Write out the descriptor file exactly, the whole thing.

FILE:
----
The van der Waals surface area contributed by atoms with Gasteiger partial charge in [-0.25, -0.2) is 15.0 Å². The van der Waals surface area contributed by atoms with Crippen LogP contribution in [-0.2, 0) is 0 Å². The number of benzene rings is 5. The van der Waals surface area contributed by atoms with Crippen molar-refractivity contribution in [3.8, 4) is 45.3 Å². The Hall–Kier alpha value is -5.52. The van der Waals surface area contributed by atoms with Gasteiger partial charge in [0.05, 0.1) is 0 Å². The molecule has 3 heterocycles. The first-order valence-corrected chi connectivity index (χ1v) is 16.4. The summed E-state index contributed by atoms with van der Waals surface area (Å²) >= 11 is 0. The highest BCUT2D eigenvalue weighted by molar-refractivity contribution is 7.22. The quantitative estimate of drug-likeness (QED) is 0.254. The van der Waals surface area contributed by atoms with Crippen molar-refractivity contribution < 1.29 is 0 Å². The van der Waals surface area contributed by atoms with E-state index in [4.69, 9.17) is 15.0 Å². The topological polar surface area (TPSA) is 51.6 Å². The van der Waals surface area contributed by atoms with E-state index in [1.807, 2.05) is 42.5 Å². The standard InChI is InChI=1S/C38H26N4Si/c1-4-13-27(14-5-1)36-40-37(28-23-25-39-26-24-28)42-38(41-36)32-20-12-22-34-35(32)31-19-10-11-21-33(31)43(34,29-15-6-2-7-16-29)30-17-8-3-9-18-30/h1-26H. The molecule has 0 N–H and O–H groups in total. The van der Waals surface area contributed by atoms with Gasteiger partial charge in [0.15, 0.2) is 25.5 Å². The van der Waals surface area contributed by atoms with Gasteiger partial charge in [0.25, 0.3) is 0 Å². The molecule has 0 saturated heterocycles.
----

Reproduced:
The van der Waals surface area contributed by atoms with Gasteiger partial charge in [-0.25, -0.2) is 15.0 Å². The van der Waals surface area contributed by atoms with Crippen LogP contribution in [-0.2, 0) is 0 Å². The number of benzene rings is 5. The van der Waals surface area contributed by atoms with Crippen molar-refractivity contribution in [3.8, 4) is 45.3 Å². The Hall–Kier alpha value is -5.52. The van der Waals surface area contributed by atoms with Gasteiger partial charge in [0.05, 0.1) is 0 Å². The molecule has 3 heterocycles. The first-order valence-corrected chi connectivity index (χ1v) is 16.4. The summed E-state index contributed by atoms with van der Waals surface area (Å²) >= 11 is 0. The highest BCUT2D eigenvalue weighted by molar-refractivity contribution is 7.22. The quantitative estimate of drug-likeness (QED) is 0.254. The van der Waals surface area contributed by atoms with Crippen molar-refractivity contribution < 1.29 is 0 Å². The van der Waals surface area contributed by atoms with E-state index in [4.69, 9.17) is 15.0 Å². The topological polar surface area (TPSA) is 51.6 Å². The van der Waals surface area contributed by atoms with E-state index in [1.807, 2.05) is 42.5 Å². The standard InChI is InChI=1S/C38H26N4Si/c1-4-13-27(14-5-1)36-40-37(28-23-25-39-26-24-28)42-38(41-36)32-20-12-22-34-35(32)31-19-10-11-21-33(31)43(34,29-15-6-2-7-16-29)30-17-8-3-9-18-30/h1-26H. The molecule has 0 N–H and O–H groups in total. The van der Waals surface area contributed by atoms with Gasteiger partial charge in [0.15, 0.2) is 25.5 Å². The van der Waals surface area contributed by atoms with Gasteiger partial charge in [0.25, 0.3) is 0 Å². The molecule has 0 saturated heterocycles.